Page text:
If you are having any problems with composting, below are suggestions to help you resolve some of the most common composting issues.
Not getting any compost?
The most common reason for not getting any compost is not having the right moisture level in the bin. You should aim for a 50:50 mix of green materials like grass that provide moisture and brown dry materials like leaves which form air pockets. See the full list of what can go into compost bins.
If you have the right mix you could check your bin location isn’t too sunny or shady. Ideally the bin should get periods of both during the day, you can move the bin to a different position to help. Alternatively if it is in too much sun add moisture by letting rain water in, or preserve heat by insulating the bin with material (like old carpet) in colder places or the winter.
It’s taking too long to compost
It usually takes 9-12 months for compost to form. If your compost bin or heap is taking longer, first check you are adding the right balance of materials. You should have a 50:50 mix of green materials like grass that provide moisture and brown dry materials like leaves which form air pockets.
The heap should be as moist as a wrung out sponge. If you have the right mix of greens and browns, try adding water to a dry bin, or for a wet bin you may need to help increase the heat, so the material rots down. Cover the compost surface to keep the warmth in or try moving the bin into a more sunny position.
Turning the material in a compost bin speeds up the decomposition process by reintroducing air pockets. Some use a rotating compost bin to make mixing easier while others use a mixing stick or empty the whole compost bin, kick the content around a bit wearing boots and then restack.
Too wet or too dry
If the mix of greens and browns are not equally balanced the compost can become too wet or too dry.
- If it looks too dry and/or ants appear add some greens or water - try leaving the lid off when it's raining.
- If it looks or feels very wet or smelly and slimy, add in more browns. Cardboard packaging from eggs, cereal boxes are a good counterbalance to moisture rich green material like kitchen waste and cut grass. The structure of the cardboard will aerate a heavy heap, however, it can sometimes take a while to rot down – tear up the cardboard before adding to the mix, as this will help keep air circulating in the bin.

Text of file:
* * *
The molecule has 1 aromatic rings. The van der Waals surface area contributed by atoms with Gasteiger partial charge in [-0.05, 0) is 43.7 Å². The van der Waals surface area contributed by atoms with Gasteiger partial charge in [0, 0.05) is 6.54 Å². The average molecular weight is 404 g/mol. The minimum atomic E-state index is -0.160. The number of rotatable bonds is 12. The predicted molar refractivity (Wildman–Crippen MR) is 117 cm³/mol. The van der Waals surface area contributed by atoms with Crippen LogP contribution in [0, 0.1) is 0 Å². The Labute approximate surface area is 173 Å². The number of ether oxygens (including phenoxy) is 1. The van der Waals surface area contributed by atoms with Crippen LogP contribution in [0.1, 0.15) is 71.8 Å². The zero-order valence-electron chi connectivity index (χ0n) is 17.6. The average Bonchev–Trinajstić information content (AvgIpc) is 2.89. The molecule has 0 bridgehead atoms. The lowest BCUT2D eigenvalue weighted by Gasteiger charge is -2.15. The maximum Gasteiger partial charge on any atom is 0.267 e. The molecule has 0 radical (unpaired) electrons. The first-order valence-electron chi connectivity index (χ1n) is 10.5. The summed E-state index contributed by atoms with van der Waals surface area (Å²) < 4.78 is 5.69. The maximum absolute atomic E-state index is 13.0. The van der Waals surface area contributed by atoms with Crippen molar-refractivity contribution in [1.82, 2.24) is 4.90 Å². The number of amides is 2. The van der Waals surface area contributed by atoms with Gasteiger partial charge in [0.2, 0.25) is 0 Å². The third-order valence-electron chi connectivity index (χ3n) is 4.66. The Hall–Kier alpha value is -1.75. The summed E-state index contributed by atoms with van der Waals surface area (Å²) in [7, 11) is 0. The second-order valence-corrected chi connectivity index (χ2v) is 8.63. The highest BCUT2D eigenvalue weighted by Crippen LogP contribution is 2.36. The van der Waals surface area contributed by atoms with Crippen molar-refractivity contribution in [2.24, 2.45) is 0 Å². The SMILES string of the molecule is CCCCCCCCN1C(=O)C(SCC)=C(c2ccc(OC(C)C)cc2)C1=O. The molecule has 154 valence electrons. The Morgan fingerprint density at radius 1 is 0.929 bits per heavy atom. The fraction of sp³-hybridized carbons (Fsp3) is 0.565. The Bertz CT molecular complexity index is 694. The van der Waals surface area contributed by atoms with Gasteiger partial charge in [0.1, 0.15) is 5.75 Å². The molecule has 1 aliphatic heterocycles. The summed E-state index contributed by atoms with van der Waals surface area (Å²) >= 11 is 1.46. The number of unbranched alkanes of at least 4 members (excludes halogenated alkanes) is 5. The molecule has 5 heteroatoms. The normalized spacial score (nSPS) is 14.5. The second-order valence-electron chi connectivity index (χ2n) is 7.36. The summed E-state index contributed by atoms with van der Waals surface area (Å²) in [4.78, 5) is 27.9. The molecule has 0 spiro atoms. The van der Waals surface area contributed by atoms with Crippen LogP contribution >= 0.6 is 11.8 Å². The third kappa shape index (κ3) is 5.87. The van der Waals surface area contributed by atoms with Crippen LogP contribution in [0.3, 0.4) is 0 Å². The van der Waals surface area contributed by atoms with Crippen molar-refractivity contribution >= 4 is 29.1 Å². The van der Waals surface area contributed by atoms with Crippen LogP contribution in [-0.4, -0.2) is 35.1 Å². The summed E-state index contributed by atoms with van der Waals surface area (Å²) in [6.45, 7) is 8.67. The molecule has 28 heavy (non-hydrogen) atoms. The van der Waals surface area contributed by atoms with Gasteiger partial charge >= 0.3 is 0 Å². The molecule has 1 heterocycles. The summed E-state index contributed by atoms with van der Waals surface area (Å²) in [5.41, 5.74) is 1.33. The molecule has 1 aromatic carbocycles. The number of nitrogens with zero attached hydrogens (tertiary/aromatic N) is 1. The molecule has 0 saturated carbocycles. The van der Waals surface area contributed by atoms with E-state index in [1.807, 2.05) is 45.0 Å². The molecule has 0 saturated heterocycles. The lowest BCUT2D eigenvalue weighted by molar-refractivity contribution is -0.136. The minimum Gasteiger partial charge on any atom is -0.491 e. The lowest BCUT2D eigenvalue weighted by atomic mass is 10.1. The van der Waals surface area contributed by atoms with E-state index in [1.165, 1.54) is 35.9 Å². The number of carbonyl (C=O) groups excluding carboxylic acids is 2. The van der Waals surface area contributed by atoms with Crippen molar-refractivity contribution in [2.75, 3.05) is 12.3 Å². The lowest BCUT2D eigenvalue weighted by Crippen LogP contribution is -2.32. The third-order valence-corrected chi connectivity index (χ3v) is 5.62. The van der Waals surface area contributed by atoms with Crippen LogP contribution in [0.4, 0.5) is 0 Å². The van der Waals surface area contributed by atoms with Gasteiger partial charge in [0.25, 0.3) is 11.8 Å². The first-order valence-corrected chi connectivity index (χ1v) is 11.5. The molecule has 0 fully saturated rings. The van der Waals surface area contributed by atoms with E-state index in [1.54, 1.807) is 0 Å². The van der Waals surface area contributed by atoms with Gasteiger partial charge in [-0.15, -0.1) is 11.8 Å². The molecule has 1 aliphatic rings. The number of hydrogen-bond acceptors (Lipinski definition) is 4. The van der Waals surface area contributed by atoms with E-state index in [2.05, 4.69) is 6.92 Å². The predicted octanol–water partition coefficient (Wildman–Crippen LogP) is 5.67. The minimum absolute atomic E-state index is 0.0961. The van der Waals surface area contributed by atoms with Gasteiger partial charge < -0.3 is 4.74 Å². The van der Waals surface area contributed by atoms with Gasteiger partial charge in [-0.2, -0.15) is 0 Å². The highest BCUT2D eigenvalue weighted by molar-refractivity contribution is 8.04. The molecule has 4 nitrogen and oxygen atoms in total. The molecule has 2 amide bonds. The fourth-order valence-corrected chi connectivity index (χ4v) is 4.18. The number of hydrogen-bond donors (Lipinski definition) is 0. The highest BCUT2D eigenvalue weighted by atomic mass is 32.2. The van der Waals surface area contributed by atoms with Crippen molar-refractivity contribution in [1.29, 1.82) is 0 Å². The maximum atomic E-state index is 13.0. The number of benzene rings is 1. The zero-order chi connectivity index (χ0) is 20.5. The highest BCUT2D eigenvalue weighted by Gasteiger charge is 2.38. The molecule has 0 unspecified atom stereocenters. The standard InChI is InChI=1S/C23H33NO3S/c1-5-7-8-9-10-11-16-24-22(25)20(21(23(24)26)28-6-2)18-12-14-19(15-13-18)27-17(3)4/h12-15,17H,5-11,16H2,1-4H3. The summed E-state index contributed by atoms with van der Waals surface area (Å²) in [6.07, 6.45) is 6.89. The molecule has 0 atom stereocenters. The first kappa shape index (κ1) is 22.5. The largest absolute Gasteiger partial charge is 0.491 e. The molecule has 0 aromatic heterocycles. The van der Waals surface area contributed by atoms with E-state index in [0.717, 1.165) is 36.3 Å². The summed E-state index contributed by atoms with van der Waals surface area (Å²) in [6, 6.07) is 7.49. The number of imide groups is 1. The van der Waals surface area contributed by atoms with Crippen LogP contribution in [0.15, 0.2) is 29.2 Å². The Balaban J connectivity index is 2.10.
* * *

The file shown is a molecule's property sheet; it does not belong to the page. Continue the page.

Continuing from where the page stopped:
A lot of grass cuttings put onto the compost bin can introduce too much moisture in one go. Make sure to add browns (dry materials) to balance the mix.
Turning the material in a compost bin/heap also helps reduce wetness by introducing air pockets, which speeds up the decomposition process and reduces smells.
You can also try moving the position of your bin to a sunnier or shadier location, to help dry out a bin or keep it moist.
Avoiding rats in your compost bin
It is very rare for rats to be attracted to compost bins. However, if they are it is likely to be due to incorrect waste items being placed in the compost bin such as cooked food, dairy products, meat, fish or bones. For more information see the full list of what can go into compost bins.
Rats are shy creatures that don't like disturbance or noise - so continue using your bin to keep them away. You could also put fine mesh wire under the bin to prevent them digging into it from below.
Insects in your compost bin
Insects are essential in breaking down the wooded and carbon rich material within the compost bin. In fact, the broader the range of mini-beasts and insects you can attract the better.
The presence of lots of ants can indicate a dry bin, so check you're adding enough greens or add some water.
Small flies in the bin
Fruit flies in your bin do not carry disease and do not harm your compost. However, if you find them unpleasant you can reduce their numbers by ensuring that the waste intended for your bin is always covered in the kitchen or wherever it is stored. Don't use fly spray.
What plants are unsuitable for composting?
There are some plants that are not suitable for composting:
- Japanese knotweed is an invasive plant. It must be safely disposed of at an appropriately licensed landfill site. See more details of Japanese knotweed on the Gov.uk website.
- Common Ragwort is poisonous to horses, ponies and other livestock. Care needs to be taken when composting these. For further information about Common Ragwort visit the Gov.uk website.
Can diseased plants be composted?
Diseased plants should not be composted at home as small compost heaps do not get hot enough to kill infections. You can take them to a recycling centre from where garden waste is sent to large scale composting sites where temperatures within the heaps get hot enough to kill infections.
Too many leaves – make leaf mulch
If you have too many leaves for your compost bin make leaf mulch:
- Collect them up, and if the leaves are dry, moisten them with a little water.
- Bag up the leaves in a large bin bag and punch holes in it to allow air to circulate.
- Place in a corner of the garden.
- Leave the bag for between one and two years. The longer you leave it, the finer the leaf mulch will be.